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Varenicline is a new prescription stop smoking medication (SSM) that has been available in the United States since August 1, 2006, in the United Kingdom and other European Union countries since December 5, 2006, in Canada since April 12, 2007, and in Australia since January 1, 2008. There are few population-based studies that have examined use rates of varenicline and other stop smoking medications. We report data from the ITC Four Country survey conducted with smokers in the US, UK, Canada, and Australia who reported an attempt to quit smoking in past year in the 2006 survey (n = 4,022 participants), 2007 (n = 3,790 participants), and 2008 surveys (n = 2,735 participants) Respondents reported use of various stop smoking medications to quit smoking at each survey wave, along with demographic and smoker characteristics. The self-reported use of any stop smoking medication has increased significantly over the 3 year period in all 4 countries, with the sharpest increase occurring in the United States. Varenicline has become the second most used stop smoking medication, behind NRT, in all 4 countries since being introduced. Between 2006 and 2008, varenicline use rates increased from 0.4% to 21.7% in the US, 0.0% to 14.8% in Canada, 0.0% to 14.5% in Australia, and 0.0% to 4.4% in the UK. In contrast, use of NRT and bupropion remained constant in each country. Males and non-whites were significantly less likely to report using any SSM, while more educated smokers were significantly more likely to use any SSM, including varenicline. Our findings suggest that the introduction of varenicline led to an increase in the number of smokers who used evidence-based treatment during their quit attempts, rather than simply gaining market share at the expense of other medications. From a public health perspective, messages regarding increased success rates among medication users and the relative safety of stop smoking medications should be disseminated widely so as to reach all smokers of all socioeconomic classifications equally.
Pharmacological treatments such as nicotine replacement therapy (NRT), sustained-release bupropion, and varenicline are effective in terms of diminishing the severity of withdrawal symptoms and reducing the chance of relapse in smokers who make a quit attempt [1–4]. Despite this evidence, the majority of smokers today still make their quit attempts without using any form of assistance, although the proportion has increased slightly over the past two decades . Approximately 3–5% of smokers who make an unaided quit attempt report remaining smoke free one year following their quit attempt . In the United Kingdom, an evaluation of the National Health Service (NHS) Stop Smoking Service program indicated that smokers who attempted to quit using stop smoking medication and behavioral support provided through the NHS services were nearly 4 times more likely to be quit at 52 weeks than smokers who attempted to quit with no assistance .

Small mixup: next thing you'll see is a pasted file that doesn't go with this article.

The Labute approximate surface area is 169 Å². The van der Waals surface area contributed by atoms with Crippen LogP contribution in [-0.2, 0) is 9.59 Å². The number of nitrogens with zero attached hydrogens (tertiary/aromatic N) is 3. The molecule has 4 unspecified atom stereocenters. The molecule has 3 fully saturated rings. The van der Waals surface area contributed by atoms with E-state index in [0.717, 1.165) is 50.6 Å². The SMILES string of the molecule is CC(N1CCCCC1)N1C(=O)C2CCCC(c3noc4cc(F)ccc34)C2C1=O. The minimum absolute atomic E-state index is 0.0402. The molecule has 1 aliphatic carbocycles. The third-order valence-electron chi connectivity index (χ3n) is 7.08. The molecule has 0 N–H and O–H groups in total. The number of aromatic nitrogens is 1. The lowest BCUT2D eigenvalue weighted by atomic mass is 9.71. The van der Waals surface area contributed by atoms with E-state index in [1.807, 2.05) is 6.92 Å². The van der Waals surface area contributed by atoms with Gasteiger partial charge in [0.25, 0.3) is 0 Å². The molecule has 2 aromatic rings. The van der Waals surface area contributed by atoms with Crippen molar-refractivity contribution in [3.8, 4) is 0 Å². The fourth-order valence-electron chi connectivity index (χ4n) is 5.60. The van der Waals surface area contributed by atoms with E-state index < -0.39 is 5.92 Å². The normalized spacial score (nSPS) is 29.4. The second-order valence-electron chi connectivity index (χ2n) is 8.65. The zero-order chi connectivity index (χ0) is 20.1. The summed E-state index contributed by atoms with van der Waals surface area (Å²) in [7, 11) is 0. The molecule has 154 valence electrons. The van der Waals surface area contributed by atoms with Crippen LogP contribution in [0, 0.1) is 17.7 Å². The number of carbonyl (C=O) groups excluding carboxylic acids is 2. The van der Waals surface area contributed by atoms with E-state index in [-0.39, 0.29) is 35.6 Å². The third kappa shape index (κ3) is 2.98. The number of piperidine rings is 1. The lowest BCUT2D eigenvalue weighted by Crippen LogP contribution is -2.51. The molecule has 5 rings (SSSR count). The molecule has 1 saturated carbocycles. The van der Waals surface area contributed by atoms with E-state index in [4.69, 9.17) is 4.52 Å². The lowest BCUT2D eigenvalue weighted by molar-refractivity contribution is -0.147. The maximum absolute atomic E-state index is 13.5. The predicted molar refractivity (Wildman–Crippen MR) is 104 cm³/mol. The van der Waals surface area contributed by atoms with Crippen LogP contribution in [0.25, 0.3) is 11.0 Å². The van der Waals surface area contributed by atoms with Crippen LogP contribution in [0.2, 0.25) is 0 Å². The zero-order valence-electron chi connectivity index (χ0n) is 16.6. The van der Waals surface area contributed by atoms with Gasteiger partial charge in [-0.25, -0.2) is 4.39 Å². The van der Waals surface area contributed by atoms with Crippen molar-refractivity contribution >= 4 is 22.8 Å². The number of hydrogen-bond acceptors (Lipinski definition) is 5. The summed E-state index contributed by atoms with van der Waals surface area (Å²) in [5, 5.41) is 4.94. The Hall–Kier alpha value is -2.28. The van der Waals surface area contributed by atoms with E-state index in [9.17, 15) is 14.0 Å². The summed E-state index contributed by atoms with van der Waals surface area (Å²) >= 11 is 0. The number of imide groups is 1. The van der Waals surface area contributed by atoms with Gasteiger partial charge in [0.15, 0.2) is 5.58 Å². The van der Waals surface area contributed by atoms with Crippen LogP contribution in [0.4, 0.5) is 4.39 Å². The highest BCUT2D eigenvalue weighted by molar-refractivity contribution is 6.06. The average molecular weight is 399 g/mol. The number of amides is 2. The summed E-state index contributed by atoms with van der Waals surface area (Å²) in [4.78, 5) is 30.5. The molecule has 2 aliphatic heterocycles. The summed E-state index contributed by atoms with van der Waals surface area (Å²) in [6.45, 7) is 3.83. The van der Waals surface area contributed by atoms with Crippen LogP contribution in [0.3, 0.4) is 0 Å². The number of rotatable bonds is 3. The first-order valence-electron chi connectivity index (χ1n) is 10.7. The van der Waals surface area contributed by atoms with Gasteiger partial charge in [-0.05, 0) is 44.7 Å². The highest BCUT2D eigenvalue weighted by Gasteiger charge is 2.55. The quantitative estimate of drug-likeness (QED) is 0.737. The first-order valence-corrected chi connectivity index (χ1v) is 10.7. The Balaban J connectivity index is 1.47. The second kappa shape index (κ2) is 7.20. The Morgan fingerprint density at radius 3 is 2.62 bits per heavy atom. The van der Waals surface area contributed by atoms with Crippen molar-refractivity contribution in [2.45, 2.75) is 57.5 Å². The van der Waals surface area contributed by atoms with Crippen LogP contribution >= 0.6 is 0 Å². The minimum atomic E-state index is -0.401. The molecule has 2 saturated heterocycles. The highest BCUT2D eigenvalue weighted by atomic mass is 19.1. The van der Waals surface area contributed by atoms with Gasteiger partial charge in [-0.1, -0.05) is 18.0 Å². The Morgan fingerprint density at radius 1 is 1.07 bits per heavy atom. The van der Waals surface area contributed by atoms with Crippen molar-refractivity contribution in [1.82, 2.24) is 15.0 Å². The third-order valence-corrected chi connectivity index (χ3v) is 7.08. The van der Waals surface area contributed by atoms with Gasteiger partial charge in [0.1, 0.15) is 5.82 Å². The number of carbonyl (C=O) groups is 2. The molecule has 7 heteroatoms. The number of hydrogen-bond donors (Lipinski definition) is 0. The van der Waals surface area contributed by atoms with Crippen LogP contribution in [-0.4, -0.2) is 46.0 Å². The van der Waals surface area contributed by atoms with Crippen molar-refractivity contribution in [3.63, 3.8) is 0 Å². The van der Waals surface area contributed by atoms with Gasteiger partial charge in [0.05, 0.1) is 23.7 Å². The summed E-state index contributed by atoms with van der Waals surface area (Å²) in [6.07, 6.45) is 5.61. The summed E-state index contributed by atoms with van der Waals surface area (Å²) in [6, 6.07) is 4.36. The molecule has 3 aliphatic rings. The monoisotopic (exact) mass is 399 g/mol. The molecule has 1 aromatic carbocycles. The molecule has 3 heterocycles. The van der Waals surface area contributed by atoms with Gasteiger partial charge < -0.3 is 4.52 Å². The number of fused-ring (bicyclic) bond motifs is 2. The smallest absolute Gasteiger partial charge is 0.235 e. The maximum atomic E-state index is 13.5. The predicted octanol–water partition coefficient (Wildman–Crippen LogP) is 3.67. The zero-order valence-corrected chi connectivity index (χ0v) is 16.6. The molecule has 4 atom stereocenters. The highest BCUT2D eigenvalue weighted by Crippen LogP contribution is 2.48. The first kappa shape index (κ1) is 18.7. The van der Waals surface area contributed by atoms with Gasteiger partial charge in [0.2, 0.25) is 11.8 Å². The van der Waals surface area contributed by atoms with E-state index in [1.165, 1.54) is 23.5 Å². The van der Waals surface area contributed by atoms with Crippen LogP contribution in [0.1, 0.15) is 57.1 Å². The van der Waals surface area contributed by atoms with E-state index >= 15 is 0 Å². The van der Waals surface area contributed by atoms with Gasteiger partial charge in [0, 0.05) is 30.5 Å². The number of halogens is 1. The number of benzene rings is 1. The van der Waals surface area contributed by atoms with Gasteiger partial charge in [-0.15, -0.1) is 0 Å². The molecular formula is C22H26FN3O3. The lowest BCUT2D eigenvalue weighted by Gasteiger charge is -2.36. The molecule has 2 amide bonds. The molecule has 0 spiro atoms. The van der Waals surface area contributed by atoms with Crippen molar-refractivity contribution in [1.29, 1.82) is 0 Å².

Given the number of pharmacotherapies shown to be effective in aiding smoking cessation attempts, United States Clinical Practice Guidelines recommend the use of pharmacotherapy for all smokers who want to make a quit attempt, so as long as no contraindications for medication use are present [5,7]. In the United Kingdom, the government provides stop smoking medications through the National Health Service prescription program  and the NHS Stop Smoking Services. In Australia, there are no subsidies on the use of NRT, but prescription only medications are subsidized for one course of treatment per year, requiring two prescriptions at a small cost to the individual . In Canada, stop smoking medications may be obtained on prescription or over the counter. Although no national-level guidelines exist, some Canadian provinces do offer comprehensive subsidy programs for smokers who wish to use pharmacotherapy in an attempt to stop smoking .
Historically, the most common pharmacotherapy used in smoking cessation was nicotine replacement medication, such as the nicotine patch and nicotine gum [10,11]. NRT in the form of gum, patch, and lozenge has been available over the counter without a prescription in the United States since 1996 . The United Kingdom National Health Service has provided NRT on prescription since April 2001  but NRT products are also available over the counter without a prescription in pharmacies and in other retail outlets. In Australia, the various forms of NRT became available over the counter from pharmacies from 1997 to 2003, with some forms becoming available in ordinary stores from 2005, although NRT manufacturers were slow to use this channel, and it still little used . In Canada, NRT has been available over the counter without a prescription since 1998 .
Sustained-release bupropion is an atypical antidepressant approved for use in smoking cessation. In the United States, bupropion has been approved for use in smoking cessation since 1997. The United Kingdom National Health Service has provided bupropion on prescription since June 2000 . It has also been available on prescription in Australia since 2000 . Health Canada approved bupropion for use via prescription in May 1998 .